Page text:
Romanians’ Public Debts Saga
By the end of 2009, a very cold breath of austerity was blowing from the European financial and banking system and thoroughly was touching every Member State’s economy, but only for some of them perspective of this severe situation is called bankruptcy frequently. By the spring of this year (2010 – author’s note), Greece’s financial problems set all the Europeans governments on fire and, according on the most worrying news alerts, Germany was terribly angry and eager to treat this country as an undisciplined schoolchild. Many and heavy financial disasters are forecast for other countries as well, and it seems that Spain’s, Portugal’s or Italy’s Mediterranean structure and behaviour would be the reason, since these countries are in pretty identical trouble just like Greece. The ex-communist recently EU Member States, that are united into the so-called platoon of the emergent economies, rapidly detected their own vulnerabilities and their well-known resources leakages. Then, in the old-time verified and practiced tradition of “cuts and poverty under oppression” which communism taught them well, they were abruptly compelled to conform and to adopt dreadful austerity measures. Although among them, Romania is again a special case, taking into account but the heavy burden of the 80’s unbelievable sacrifices and privations, which the population endured because of the totalitarian decision of paying its whole debt. The paper reveals and analyses that, despite the actual context and the political circumstances which are totally different, Romania applied an unprecedentedly severe plan of cuts and privations, installing a general and bitter sensation of déjà-vu, instead of living and feeling the European membership status!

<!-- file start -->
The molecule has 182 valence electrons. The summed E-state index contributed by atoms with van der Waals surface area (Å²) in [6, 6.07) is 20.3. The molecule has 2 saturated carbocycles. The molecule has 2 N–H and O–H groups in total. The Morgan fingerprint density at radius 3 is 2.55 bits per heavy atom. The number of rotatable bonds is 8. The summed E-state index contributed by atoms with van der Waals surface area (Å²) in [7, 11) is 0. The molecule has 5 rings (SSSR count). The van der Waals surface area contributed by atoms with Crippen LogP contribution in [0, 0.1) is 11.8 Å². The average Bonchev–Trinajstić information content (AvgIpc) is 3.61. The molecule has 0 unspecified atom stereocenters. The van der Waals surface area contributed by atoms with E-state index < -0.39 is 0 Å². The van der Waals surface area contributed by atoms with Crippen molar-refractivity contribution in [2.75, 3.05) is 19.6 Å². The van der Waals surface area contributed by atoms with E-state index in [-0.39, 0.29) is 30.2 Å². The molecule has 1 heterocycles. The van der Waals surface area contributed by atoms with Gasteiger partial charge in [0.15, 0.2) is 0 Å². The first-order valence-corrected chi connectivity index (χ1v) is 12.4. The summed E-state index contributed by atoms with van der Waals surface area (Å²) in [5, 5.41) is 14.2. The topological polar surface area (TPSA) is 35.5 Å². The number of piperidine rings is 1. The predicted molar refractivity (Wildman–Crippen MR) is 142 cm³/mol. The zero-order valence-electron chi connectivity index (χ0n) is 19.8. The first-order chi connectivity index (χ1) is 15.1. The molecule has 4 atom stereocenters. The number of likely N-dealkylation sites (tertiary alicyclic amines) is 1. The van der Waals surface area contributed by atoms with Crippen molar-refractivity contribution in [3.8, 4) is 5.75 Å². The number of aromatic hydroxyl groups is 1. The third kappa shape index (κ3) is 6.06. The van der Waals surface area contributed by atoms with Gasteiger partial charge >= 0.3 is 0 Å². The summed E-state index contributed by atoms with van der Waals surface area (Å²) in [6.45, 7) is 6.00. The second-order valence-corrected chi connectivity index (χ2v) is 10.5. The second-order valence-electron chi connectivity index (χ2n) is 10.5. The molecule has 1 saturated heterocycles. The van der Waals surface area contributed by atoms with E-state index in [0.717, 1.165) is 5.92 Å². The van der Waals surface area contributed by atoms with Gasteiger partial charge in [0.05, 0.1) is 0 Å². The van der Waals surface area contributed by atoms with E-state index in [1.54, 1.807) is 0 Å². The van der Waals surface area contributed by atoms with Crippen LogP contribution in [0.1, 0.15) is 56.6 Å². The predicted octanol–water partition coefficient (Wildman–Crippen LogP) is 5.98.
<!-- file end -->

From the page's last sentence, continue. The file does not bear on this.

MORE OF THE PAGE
Volume (Year): (2010)
Issue (Month): 2 ()
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- Sturm, Michael & Sauter, Nicolas, 2010. "The impact of the global financial turmoil and recession on Mediterranean countries’ economies," Occasional Paper Series 118, European Central Bank.
- Adrian Penalver & Gregory Thwaites, 2006. "Fiscal rules for debt sustainability in emerging markets: the impact of volatility and default risk," Bank of England working papers 307, Bank of England.
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